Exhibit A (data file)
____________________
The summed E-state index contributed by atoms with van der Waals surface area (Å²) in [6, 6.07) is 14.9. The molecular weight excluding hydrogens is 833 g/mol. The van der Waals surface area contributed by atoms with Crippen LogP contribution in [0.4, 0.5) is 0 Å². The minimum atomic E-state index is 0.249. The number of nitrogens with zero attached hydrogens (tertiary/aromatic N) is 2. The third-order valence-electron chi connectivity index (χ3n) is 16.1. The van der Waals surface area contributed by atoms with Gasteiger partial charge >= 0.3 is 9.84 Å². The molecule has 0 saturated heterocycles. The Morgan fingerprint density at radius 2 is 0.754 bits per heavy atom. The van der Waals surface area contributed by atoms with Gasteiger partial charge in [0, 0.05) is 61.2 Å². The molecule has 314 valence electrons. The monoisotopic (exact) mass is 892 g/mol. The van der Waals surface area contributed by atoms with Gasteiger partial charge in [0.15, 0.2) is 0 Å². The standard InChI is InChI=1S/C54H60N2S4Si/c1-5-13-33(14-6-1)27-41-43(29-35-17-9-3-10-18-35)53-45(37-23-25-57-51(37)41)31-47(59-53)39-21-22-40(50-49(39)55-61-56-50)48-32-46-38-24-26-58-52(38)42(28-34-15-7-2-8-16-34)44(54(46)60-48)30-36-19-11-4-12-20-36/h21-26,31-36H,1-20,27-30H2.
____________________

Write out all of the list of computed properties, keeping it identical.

The summed E-state index contributed by atoms with van der Waals surface area (Å²) in [6, 6.07) is 14.9. The molecular weight excluding hydrogens is 833 g/mol. The van der Waals surface area contributed by atoms with Crippen LogP contribution in [0.4, 0.5) is 0 Å². The minimum atomic E-state index is 0.249. The number of nitrogens with zero attached hydrogens (tertiary/aromatic N) is 2. The third-order valence-electron chi connectivity index (χ3n) is 16.1. The van der Waals surface area contributed by atoms with Gasteiger partial charge >= 0.3 is 9.84 Å². The molecule has 0 saturated heterocycles. The Morgan fingerprint density at radius 2 is 0.754 bits per heavy atom. The van der Waals surface area contributed by atoms with Gasteiger partial charge in [0, 0.05) is 61.2 Å². The molecule has 314 valence electrons. The monoisotopic (exact) mass is 892 g/mol. The van der Waals surface area contributed by atoms with Gasteiger partial charge in [0.15, 0.2) is 0 Å². The standard InChI is InChI=1S/C54H60N2S4Si/c1-5-13-33(14-6-1)27-41-43(29-35-17-9-3-10-18-35)53-45(37-23-25-57-51(37)41)31-47(59-53)39-21-22-40(50-49(39)55-61-56-50)48-32-46-38-24-26-58-52(38)42(28-34-15-7-2-8-16-34)44(54(46)60-48)30-36-19-11-4-12-20-36/h21-26,31-36H,1-20,27-30H2.